It is agreed among most people and breeders as well that Lilac Border Collies are the rarest of all. Added to this, the Lilacs are also the most stunningly beautiful of all Border Collie colors.

Sometimes they are also described as fawn or even silver

Combining a rare color with a rare pattern is also pretty unique in the Border Collie breed, like Slate merle with tri, Red brindle, Slate sable, and Lilac Merle with tri.

Is minimal white rare in Border Collies?

Yes, for a Border Collie to have minimal white is exceptionally rare. Minimal white means that Border Collies have very little or no white markings.

This rare condition can be combined with almost any other pattern or color like black, blue, red, merle, etc. The opposite of a minimal white Border Collie is the piebald

Is it okay to get a rare-colored Border Collie?

Of course, it’s okay to get a rare colored Border Collie. Suppose one can be lucky enough to come across a breeder that can present you with a rare colored Border Collie.

That said, you will still have to be open-minded and check on the pup’s history, parents, and overall health condition. 

In this way, you will be sure not to lose money and avoid disappointment as breeders that specifically market litters of rare-colored pups often interbreed or even crossbreed their dogs to create these unusual, sought-after color variations.

Can Border Collies Be Solid White?

A solid white Border Collie dog on a tree stump
A solid white Border Collie dog on top of a tree stump – Image source

Yes, a Border Collie can be solid white, but it happens very, very rarely and is not accepted by the AKC. The genetic makeup of a pup is the most important factor in deciding if a dog can be solid white.

An all-white dog can be bred if a grey gene is used. In this case, a white female will have to be mated to a grey male.

What’s wrong with white Border Collies?

White dogs are prone to be associated with severe health problems. They might have hearing problems, for cells responsible for coat and eye color come from the same source of stem cells in the ear, aiding the brain in understanding sounds.

White dogs, without these stem cells, might be deaf. 

White dogs could also be albino, lacking pigment, and have pink or red eyes. Al this could result in a dog that is both deaf and blind.

Do Border Collie Colors Affect Behavior?

Red Border Collie dog sitting in the red leaves plant
Stunning red Border Collie dog sitting in the red leaves plant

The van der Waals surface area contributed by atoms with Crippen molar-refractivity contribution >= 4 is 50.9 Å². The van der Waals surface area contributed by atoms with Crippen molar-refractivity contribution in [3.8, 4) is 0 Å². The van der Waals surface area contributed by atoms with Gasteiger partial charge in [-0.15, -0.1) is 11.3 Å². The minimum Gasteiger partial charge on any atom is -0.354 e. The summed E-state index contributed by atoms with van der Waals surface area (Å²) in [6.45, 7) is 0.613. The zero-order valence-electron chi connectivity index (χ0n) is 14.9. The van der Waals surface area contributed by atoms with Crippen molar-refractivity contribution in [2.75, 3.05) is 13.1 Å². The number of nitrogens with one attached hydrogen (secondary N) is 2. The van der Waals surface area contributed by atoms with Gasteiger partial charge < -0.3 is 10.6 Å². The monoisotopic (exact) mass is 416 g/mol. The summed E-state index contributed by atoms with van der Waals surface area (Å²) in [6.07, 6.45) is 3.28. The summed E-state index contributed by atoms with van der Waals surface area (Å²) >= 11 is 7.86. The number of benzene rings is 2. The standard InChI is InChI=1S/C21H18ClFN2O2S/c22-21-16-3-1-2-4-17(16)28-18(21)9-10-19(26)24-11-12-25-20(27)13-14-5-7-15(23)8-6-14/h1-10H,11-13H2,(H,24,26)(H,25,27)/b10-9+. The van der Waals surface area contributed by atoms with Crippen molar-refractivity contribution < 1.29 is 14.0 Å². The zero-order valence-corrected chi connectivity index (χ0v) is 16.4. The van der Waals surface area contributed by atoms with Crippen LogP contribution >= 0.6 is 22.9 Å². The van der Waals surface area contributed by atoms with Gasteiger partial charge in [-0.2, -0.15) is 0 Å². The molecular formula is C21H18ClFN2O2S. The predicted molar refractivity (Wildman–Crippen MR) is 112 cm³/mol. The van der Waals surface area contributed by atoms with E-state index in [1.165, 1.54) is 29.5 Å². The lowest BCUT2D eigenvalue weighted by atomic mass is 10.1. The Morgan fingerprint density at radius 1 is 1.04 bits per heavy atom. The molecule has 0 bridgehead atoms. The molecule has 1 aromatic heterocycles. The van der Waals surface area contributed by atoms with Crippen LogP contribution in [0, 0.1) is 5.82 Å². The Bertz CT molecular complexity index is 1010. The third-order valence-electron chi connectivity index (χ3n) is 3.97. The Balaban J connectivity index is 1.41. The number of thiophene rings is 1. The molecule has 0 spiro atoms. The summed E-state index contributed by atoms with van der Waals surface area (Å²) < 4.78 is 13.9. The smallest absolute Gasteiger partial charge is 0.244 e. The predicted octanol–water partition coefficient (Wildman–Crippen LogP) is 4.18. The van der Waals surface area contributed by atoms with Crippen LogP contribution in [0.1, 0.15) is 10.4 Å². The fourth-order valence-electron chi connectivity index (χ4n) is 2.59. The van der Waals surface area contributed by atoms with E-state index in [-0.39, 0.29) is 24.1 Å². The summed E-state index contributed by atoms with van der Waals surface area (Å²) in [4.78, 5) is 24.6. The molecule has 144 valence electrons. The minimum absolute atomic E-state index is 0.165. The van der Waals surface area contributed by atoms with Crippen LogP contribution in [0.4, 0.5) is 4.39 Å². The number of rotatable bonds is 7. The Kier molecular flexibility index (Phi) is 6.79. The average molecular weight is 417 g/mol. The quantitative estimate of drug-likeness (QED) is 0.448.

No, there have never been behavioral problems or even special features that have been affected by the different Border Collie breed colors.

Border Collies are highly intelligent, active, and playful dogs that excel at agility challenges and love to have a job to do.

Do Border Collie Colors Affect Health?

Yes, extensive amounts of white in Border Collies may cause a health problem or two. Lack of pigment around the eyes can be responsible for eye infections and even blindness. Even hearing problems could be a concern.

Do Border Collie Change Eye Color?

Blue-eyed Border Collie laying on the autumn leaves
A blue-eyed Border Collie dog laying on the ground with autumn leaves

Usually, at around four to five weeks, Border Collie pups’ eyes gradually change color. UV light, as well as the maturation of the cells that produce melanin in the pup’s iris, is responsible for the change. 

On the other hand, if your pups’ eyes have not changed at about nine to twelve weeks, you can be sure to be the owner of a gorgeous blue-eyed Border Collie since pups are born with blue or grey eyes.

Do Border Collies Shed a Lot of Hair?

A Border Collie dog being groomed
A Border Collie dog being groomed at the pet salon – Image source

Due to this breed’s double-coated long hair, they do shed hair. Although they are moderate shedders, it’s necessary for them to have a good brush two to three times per week. 

They tend to shed throughout the year, but twice a year, with the changing seasons in spring and fall, they will blow their coats. Border Collies will also gradually produce thicker coats as the days grow colder.

Taking Care of Your Border Collie’s Coat

A Border Collie about to have a haircut
A Border Collie dog about to have a haircut at the grooming salon – Image source

Border Collies are not low-maintenance dogs; they need a fair amount of grooming for their coats to be kept clean and in good condition, especially if they have a rough coat with a bushy tail. 

Regular brushing is essential, and as they have weather-resistant double coats, they must be brushed even more during shedding season.

A good nutritional diet is also needed to have a lush, shiny coat and skin for your Border Collie.

Conclusion: What is the Best Border Collie Color?

Border Collies are very rich and beautiful in a variety of coat colors with interesting markings, patterns, and color points.

There are so many colors for Border Collies, and they all are beautiful. Depending on everyone’s preferences, different colors will appeal to different people. 

Although many colors are stunningly gorgeous, not all colors are always available to pick from.

So, it will be wise not to get stuck on a color preference but rather to find out more about the temperament and character of the pups available to you, especially about their overall health.

Do you have a Border Collie at home? What coat color did you choose, and was it challenging to find a dog in this color? We’d love to hear about your special pup in the comments below.

Further reading: Learn more about Border Collies

Do you love Border Collies? You can learn more about this beautiful breed by reading these articles.